In 1981 Korczak was shot with a Ricin[6] laced pellet while shopping in Giant Food store in Vienna, Virginia. At the time he thought that a bee had stung him but three hours later he started becoming deathly ill. Hospital records indicate that his white blood cell count was four times the normal amount yet no infection could be detected[citation needed].

Korczak's symptoms tormented him severely for several months. Shortly after being shot, Korczak felt as though he were passing a kidney stone and urinated through a coffee filter. This resulted in him finding a small blood clotted object. After closer inspection, it was revealed to be a cross-drilled platinum-iridium pellet, smaller than the head of a pin. The pellet was professionally photographed and shipped off to Scotland Yard.

It was then that Korczak understood that the assassination attempt on him was very similar to the infamous "Umbrella Shooting" of Georgi Markov. It was called "umbrella shooting" as a small air powered "gun" was built into an umbrella which was then used in the Markov assassination attempt.

Legal Battles[edit | edit source]

In 1996, Korczak filed a lawsuit against the Central Intelligence Agency for violating the terms of his contract, back pay with interest and for the pension he was promised once his work for the Agency was through.

The case was thrown out by the Federal Court of Claims when Government lawyers cited the "Totten Doctrine" which basically meant that the CIA was choosing not to be sued because State Secrets could end up in public domain if any such secret documents ended up being used as evidence in the court case.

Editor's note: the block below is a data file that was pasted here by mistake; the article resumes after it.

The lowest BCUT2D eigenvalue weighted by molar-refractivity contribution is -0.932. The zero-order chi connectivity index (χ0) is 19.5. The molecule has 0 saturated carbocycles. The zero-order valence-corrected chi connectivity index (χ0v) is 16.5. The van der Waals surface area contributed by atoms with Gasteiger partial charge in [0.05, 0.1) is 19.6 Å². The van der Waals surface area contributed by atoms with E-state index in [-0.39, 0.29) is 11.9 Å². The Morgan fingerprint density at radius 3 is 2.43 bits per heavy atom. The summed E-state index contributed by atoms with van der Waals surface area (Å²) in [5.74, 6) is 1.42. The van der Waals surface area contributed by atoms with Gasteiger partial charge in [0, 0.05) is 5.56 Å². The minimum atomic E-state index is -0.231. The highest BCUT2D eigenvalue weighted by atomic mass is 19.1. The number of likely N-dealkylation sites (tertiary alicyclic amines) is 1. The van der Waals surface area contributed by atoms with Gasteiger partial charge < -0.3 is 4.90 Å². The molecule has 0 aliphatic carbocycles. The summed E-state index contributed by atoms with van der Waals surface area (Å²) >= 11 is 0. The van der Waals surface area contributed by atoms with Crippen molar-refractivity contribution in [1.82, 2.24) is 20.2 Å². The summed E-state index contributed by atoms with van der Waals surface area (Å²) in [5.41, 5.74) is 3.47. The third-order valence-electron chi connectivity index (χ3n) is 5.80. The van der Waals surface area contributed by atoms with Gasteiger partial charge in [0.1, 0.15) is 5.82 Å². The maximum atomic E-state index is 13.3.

The case was reported on by many foreign and domestic news outlets in print, television and radio media.

References[edit | edit source]

  • Instructor's Manual, West's Business Law, Hollowell, Toby Miller
  • Toxin: the cunning of bacterial poisons, By Alistair J. Lax
  • Marquis Who's Who in World 1995
  • Marquis Who's Who in America 1996–2010
  • Marquis Who's Who in the South and Southwest 1993-1994
  • Moscow Station, Ronald Kessler 1990
  • Bioterrorism & Biocrimes: The Illicit Use of Biological Agents Since 1900</ref>
  • W. Seth Carus, 2002
  • America the Vulnerable, Joseph D. Douglass, Neil C. Livingstone - 1987
  • The ASA Newsletter
  • Defrauding America, Rodney Stich
  • Biological Weapons, By Sharad S. Chauhan
  • Terrorism Against America: External & Internal Terrorists By Rodney Stich
  • Microorganisms and bioterrorism, By Burt Anderson, Herman Friedman, Mauro Bendinelli
  • Handbook of pharmaceutical biotechnology, By Shayne C. Gad
  • Under Glass: The Girl with a Thousand Christmas Trees, By Jen Hirt
  • U.S. News & World Report, Volume 133, Issues 1-8
  • Antiterrorist initiatives, John B. Wolf-Plenum Press, 1989
  • Chemical and Biological Terrorism: new threat to public safety? Ronald G. Purver
  • The dictionary of espionage, Christopher Dobson, Ronald Payne – 1984
  • Armas QUIMICAS/ Chemical Weapons: La ciencia en manos del mal/ Science In, By René Pita
  • Biuletyn, Piłsudski Institute of America<
  • Congressional Record Proceedings and Debates of the 105th Congress, Second Session
  • Le terrorisme non conventionnel, Olivier Lepick, Jean-François Daguzan

External links[edit | edit source]

Template:Soviet dissidents